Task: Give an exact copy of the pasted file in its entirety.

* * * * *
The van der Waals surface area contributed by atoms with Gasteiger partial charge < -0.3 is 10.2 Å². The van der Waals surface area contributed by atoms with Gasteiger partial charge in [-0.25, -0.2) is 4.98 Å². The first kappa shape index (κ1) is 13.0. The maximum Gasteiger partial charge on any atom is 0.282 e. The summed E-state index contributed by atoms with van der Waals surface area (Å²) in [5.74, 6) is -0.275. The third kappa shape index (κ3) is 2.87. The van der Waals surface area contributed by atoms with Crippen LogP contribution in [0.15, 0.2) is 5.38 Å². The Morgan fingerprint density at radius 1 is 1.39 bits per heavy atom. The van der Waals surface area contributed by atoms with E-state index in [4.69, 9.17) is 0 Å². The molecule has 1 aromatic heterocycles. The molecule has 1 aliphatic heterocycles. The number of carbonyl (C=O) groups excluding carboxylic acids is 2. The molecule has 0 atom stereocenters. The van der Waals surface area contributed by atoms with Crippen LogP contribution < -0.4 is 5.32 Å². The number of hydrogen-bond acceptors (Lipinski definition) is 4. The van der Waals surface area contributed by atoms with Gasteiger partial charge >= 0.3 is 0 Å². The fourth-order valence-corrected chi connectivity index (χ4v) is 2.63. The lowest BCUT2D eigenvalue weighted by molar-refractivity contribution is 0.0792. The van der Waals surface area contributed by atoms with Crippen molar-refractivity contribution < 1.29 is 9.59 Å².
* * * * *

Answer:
The van der Waals surface area contributed by atoms with Gasteiger partial charge < -0.3 is 10.2 Å². The van der Waals surface area contributed by atoms with Gasteiger partial charge in [-0.25, -0.2) is 4.98 Å². The first kappa shape index (κ1) is 13.0. The maximum Gasteiger partial charge on any atom is 0.282 e. The summed E-state index contributed by atoms with van der Waals surface area (Å²) in [5.74, 6) is -0.275. The third kappa shape index (κ3) is 2.87. The van der Waals surface area contributed by atoms with Crippen LogP contribution in [0.15, 0.2) is 5.38 Å². The Morgan fingerprint density at radius 1 is 1.39 bits per heavy atom. The van der Waals surface area contributed by atoms with E-state index in [4.69, 9.17) is 0 Å². The molecule has 1 aromatic heterocycles. The molecule has 1 aliphatic heterocycles. The number of carbonyl (C=O) groups excluding carboxylic acids is 2. The molecule has 0 atom stereocenters. The van der Waals surface area contributed by atoms with Crippen LogP contribution < -0.4 is 5.32 Å². The number of hydrogen-bond acceptors (Lipinski definition) is 4. The van der Waals surface area contributed by atoms with Gasteiger partial charge >= 0.3 is 0 Å². The fourth-order valence-corrected chi connectivity index (χ4v) is 2.63. The lowest BCUT2D eigenvalue weighted by molar-refractivity contribution is 0.0792. The van der Waals surface area contributed by atoms with Crippen molar-refractivity contribution < 1.29 is 9.59 Å².